Roman Polanski, 1965

For Roman Polanski the home, usually representative of safety and security, has often been the setting for his own brand of psychological horror. By subverting this idea of the dwelling being sanctimonious and invading the most personal space of his characters, Polanski creates something truly disturbing as there is no escape available from the nightmares tormenting his protagonists. Preceding both of his other ‘apartment’ films, The Tenant and Rosemary’s Baby, is his first English-language film, Repulsion.

Starring Catherine Deneuve (also making her English-language debut) Repulsion is the story of Carol, a beautician who resides in London with her older sister Helen. Whilst Helen appears a well adjusted young woman, Carol is altogether more disturbed possessing an intense paranoid fear of men. This manifests itself in intense hallucinations- in one scene a workman leers at her as she walks past him in the street, that night she envisions him breaking into her room and raping her. As the film progresses Carol’s mental state becomes more and more fractured, with the crumbling walls of her apartment reflecting this mental anxiety, until ultimately her hatred of men leads to her expressing it through violence.

The film was pitched to the studio by Polanski as a way to cash in on the success of the recently released Psycho with which it shares a number of similarities. There is it’s punchy singular word title, it’s blonde female lead in trouble and it’s themes of voyeurism, however whereas Hitchcock used the first person view to show Norman Bates spying on people in their most intimate moments, here Polanski uses it to show Carol looking out of her own personal space at a world of which she is afraid. Another loose Hitchcock connection lies in that the Cinematography was provided by Gilbert Taylor, who would later go on to collaborate with Hitchcock when he made his own return to London with what would become his last great film Frenzy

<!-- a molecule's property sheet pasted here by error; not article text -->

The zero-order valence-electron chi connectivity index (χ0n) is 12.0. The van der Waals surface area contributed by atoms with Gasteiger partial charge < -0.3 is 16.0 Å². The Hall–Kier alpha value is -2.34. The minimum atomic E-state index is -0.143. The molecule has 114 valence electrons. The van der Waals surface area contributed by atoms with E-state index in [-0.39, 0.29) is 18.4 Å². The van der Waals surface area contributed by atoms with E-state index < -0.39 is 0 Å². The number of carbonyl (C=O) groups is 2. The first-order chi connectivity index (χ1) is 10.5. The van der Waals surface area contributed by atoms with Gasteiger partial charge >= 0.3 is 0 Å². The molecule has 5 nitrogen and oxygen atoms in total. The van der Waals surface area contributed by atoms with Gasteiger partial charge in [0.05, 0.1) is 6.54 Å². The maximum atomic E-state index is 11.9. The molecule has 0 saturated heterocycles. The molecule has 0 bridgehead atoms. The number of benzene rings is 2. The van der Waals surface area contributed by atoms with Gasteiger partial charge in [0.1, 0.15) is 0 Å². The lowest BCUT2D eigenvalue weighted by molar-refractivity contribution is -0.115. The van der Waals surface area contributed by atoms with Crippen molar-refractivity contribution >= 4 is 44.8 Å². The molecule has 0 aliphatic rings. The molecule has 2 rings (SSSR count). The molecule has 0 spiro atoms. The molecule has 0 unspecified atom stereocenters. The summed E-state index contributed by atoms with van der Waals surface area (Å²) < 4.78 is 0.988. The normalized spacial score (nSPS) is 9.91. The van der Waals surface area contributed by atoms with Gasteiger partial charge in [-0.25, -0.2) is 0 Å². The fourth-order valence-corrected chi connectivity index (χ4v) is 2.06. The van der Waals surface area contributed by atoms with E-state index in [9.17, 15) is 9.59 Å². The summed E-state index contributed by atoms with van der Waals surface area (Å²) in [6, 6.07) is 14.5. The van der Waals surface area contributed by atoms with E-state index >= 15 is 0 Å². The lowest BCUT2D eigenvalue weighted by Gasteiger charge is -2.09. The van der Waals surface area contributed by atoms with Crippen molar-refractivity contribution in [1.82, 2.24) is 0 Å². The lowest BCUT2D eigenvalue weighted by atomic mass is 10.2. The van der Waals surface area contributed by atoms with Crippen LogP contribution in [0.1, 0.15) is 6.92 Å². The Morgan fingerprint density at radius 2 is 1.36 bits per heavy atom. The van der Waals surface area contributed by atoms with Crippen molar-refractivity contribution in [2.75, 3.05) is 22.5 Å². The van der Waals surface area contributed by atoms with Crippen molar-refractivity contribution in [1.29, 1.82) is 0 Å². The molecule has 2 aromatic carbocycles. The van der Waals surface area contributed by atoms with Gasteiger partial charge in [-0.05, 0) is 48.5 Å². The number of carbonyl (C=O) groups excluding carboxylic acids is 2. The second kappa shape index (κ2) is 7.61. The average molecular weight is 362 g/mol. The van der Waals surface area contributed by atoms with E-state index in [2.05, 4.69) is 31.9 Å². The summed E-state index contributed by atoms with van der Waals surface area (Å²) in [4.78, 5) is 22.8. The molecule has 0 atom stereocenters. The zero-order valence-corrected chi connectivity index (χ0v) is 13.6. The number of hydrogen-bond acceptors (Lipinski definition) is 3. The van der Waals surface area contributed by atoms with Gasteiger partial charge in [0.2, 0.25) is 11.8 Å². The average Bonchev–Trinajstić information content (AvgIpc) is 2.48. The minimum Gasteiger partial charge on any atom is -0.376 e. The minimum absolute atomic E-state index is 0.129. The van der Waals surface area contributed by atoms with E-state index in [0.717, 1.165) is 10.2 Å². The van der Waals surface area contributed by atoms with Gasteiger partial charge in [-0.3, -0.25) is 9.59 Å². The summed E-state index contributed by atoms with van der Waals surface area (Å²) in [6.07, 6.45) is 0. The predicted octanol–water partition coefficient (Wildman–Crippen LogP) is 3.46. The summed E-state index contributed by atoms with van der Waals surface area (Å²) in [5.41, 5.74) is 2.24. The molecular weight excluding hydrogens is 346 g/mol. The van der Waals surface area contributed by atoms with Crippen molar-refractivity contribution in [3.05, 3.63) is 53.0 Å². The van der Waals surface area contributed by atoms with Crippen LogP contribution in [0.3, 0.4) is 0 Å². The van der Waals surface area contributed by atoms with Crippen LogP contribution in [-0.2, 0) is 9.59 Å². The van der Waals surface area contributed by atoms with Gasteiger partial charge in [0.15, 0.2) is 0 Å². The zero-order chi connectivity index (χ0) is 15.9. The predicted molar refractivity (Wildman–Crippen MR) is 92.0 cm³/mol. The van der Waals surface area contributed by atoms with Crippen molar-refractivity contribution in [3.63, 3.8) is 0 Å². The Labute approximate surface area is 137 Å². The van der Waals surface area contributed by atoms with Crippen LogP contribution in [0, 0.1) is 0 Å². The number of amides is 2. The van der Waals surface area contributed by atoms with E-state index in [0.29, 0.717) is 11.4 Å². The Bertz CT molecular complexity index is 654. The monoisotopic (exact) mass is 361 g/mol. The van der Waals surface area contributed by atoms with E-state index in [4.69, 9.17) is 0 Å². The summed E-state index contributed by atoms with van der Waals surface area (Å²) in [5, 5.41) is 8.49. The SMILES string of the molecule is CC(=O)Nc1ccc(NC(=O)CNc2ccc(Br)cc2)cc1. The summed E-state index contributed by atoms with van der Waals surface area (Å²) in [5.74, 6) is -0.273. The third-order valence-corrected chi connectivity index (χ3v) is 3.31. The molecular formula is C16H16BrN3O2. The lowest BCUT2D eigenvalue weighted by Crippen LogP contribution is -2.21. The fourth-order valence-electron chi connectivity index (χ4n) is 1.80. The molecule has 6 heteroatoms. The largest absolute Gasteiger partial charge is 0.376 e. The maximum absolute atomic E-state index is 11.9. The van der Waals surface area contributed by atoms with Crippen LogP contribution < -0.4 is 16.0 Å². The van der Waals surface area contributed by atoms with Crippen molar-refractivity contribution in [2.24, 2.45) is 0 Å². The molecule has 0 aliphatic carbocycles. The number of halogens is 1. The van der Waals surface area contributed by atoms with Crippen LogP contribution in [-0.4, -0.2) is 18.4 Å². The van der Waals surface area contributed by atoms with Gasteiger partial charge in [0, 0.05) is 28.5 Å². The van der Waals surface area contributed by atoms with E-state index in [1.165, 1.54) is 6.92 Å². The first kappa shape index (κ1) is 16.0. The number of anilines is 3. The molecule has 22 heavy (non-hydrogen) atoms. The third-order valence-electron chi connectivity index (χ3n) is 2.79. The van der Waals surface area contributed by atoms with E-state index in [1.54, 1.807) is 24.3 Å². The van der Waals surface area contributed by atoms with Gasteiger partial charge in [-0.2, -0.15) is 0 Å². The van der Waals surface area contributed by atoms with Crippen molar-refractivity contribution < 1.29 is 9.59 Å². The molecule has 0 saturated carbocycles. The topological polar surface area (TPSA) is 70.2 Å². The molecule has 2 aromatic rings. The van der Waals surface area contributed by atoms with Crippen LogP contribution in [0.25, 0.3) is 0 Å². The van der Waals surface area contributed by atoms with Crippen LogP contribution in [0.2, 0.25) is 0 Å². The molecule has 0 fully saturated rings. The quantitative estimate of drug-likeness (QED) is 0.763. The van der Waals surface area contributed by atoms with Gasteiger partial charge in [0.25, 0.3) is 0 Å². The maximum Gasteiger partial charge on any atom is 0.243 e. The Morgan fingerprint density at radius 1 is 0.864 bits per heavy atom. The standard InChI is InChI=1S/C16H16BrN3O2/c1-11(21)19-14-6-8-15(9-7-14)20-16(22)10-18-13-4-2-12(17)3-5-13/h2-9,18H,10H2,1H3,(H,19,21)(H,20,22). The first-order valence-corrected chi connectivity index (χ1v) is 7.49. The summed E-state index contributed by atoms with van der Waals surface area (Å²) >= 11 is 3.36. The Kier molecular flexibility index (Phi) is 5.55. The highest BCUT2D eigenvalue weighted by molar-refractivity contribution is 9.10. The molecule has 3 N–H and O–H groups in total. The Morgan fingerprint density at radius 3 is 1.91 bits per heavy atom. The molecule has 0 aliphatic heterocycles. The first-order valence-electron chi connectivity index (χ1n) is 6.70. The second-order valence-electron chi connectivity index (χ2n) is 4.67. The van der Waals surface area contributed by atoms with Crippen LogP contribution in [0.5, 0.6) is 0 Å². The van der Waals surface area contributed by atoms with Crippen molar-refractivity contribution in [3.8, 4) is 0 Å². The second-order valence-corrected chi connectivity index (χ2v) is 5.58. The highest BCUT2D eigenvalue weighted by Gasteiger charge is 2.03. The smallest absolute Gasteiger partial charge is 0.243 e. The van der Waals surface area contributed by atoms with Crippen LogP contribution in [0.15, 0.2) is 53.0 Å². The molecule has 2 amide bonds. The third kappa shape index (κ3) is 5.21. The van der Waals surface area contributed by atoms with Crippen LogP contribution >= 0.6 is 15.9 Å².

What Taylor is most renowned for however is his work on Dr. Strangelove. With Repulsion his camerawork is equally great, with extensive use of light and shadow making Carol’s apartment look as divided as her mindset, this is also portrayed through the constant use of reflections, often distorted or obscured. The set design itself is excellent too, as giant cracks suddenly appear and hands burst through the wall and enclose Carol (a scene George Romero would pay homage too in the opening nightmare of Day of the Dead). Deneuve gives what is possibly the performance of her career too, managing to play Carol in a manner which makes her to mistakenly appear shy, as the character she encounters believe she is, whilst giving the viewer an insight into the onset of her madness.

With it’s star power, New York setting, as well as being in colour, Rosemary’s Baby remains Polanski’s most celebrated horror. However a film as it may be, for a significantly more taught and tense film regarding a woman struggling to keep hold of her sanity, Repulsion is the early Polanski film worth watching. Along with aforementioned it rates amongst the directors best, and would serve as interesting watch for anyone who has been impressed by this years big psychological horror, Black Swan.
words by pete bond.